Most of the studies of technological changes are based on the application of logistic models and S-curves. Not all S-shaped curves, however, are logistic ones. There are symmetric and non-symmetric logistic curves, which are classified as simple logistic functions or complex ones.
In the scope of research, the authors apply the simple logistic S-curves due to the ease in interpreting the meaning of their parameters and the simplicity in estimating the parameters from their observed phenomenon. In numerous publications it was concluded that the other models of non-symmetric growth have limited application due to their complexity and low efficiency for technology forecasts.6,7,8,9,10
The widespread practical application of the logistic function as a means to depict growth processes started with Thomas Malthus (1766-1834), English economist and author of An Essay on the Principle of Population. It was in 1825 when Benjamin Gompertz, the founder of the law of mortality, published work developing the Malthusian growth model for demographic study. Pierre-Francois Verhulst, mathematician and doctor of number theory, offered the first reference to the logistic curve as a model of population growth. In 1923 T. Brailsford Robertson, professor of physiology and biochemistry, suggested using the function to describe the growth process in a single organism or individual. Biologist Raymond Pearl rediscovered the function and used it extensively to describe population growth including human ones. In 1925 and 1926, while working independently, Alfred J. Lotka and Vito Volterra, developers of the Volterra-Lotka equations, generalized the growth equation to quantify competition among different species and coined the predator-prey equations.
One of the earliest studies about technological substitution described by S-curves was done in 1957 by economist Hirsh Zvi Griliches. Using Griliches' concepts in 1961, Edwin Mansfield, one of the minds behind the diffusion of innovations, developed a model to depict the rate at which firms follow an innovator. In the early 1960s, S-curves were regularly employed for technological forecasting.8 The diffusion of innovation theory was formalized by Everett M. Rodgers, author of Diffusion of Innovations, in 1962, which postulated innovations that were spread in society in an S-curve.18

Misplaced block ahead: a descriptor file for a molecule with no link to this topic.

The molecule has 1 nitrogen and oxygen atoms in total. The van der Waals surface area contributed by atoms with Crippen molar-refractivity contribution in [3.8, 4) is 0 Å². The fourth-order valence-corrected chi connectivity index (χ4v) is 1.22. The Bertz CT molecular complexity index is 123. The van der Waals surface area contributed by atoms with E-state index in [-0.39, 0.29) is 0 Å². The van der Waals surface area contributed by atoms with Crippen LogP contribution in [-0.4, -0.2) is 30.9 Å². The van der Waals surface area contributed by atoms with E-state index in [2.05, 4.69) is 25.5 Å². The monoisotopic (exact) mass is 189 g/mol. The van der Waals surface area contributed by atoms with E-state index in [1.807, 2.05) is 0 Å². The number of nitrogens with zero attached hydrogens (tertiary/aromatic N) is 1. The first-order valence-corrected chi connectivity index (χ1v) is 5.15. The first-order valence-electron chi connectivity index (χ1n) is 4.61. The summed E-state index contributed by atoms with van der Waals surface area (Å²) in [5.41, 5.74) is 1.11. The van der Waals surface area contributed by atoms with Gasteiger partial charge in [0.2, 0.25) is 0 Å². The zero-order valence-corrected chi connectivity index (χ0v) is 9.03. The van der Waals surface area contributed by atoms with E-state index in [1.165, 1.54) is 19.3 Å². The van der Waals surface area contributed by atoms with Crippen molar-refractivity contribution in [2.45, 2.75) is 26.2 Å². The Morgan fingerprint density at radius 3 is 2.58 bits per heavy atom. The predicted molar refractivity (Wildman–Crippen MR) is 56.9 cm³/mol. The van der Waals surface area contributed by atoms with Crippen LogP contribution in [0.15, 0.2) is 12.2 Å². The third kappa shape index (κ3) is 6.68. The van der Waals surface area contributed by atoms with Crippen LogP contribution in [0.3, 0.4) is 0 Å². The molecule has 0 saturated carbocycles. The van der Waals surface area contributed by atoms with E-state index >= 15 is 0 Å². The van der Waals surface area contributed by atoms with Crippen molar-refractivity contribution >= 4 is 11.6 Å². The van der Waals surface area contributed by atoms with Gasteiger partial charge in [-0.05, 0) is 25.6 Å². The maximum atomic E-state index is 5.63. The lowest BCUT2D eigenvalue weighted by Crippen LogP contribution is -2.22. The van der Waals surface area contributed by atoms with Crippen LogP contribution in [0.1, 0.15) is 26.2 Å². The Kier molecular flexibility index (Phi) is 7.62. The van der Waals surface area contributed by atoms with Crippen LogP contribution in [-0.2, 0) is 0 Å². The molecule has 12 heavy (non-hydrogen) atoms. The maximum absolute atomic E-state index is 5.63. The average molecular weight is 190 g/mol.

A significant achievement was accomplished by J. C. Fisher and R. H. Pry (1970), authors of A Simple Substitution Model of Technological Change, in formulating the model for binary technological substitution as an extension of Mansfield's findings.12 A logistic substitution model proposed by Cesare Marchetti described technology substitution in the dynamics of long-run competition (1976-1979) by extensively using the Fisher-Pry transform model.7 Perrin S. Meyer, author of Bi-logisitic Growth, proposed in 1994 the component bi-logistic growth model.5 Later on, a component logistic model with multi-logistics generalizes this bi-logistic growth model.6 The application of bi-and multi-logistics makes possible the description of complex growth processes through a family of simple logistic curves.
Logistic substitution and component logistic models in combination with the Fisher-Pry transform technique provide clear and suggestive outputs for supporting medium- and long-term forecasting of technology changes.5,6,7,8,11,13,14,15,16
The natural growth of autonomous systems in competition might be described by logistic equation and logistic curve, respectively. In the context of our proposed research, natural growth is defined as the ability of a species (system) to multiply inside finite niche capacity (or carrying capacity of a physical limit of resources) through a certain time period.5,1
As soon as the function parameters can be calculated using a partial set of data such as the efficiency of changes in the internal combustion engine over the last 20 years, it is possible to use the equation in a predictive mode, as in how much that efficiency will grow and when. The availability of a reliable set of data is a principal limiting factor for S-curve model application in the forecast of emerging technologies.
For socio-technical systems the three-parameter S-shaped logistic growth model is applied to describe continuous trajectories of growth or decline through time.1
Where N(t) is the number of species or growing variables in question; k is the asymptotic limit of growth; a specifies width or steepness of the S-curve (for example, a = 0.19 means approximately 19 percent growth per time fraction); it is frequently replaced with a variable that qualifies the time required for the trajectory to grow from 10 percent to 90 percent of limit k; (Dt)2 is characteristic duration; b specifies the time (tm) when the curve reaches 0.5k at midpoint of the growth trajectory (tm implies symmetry of a simple logistic S-curve).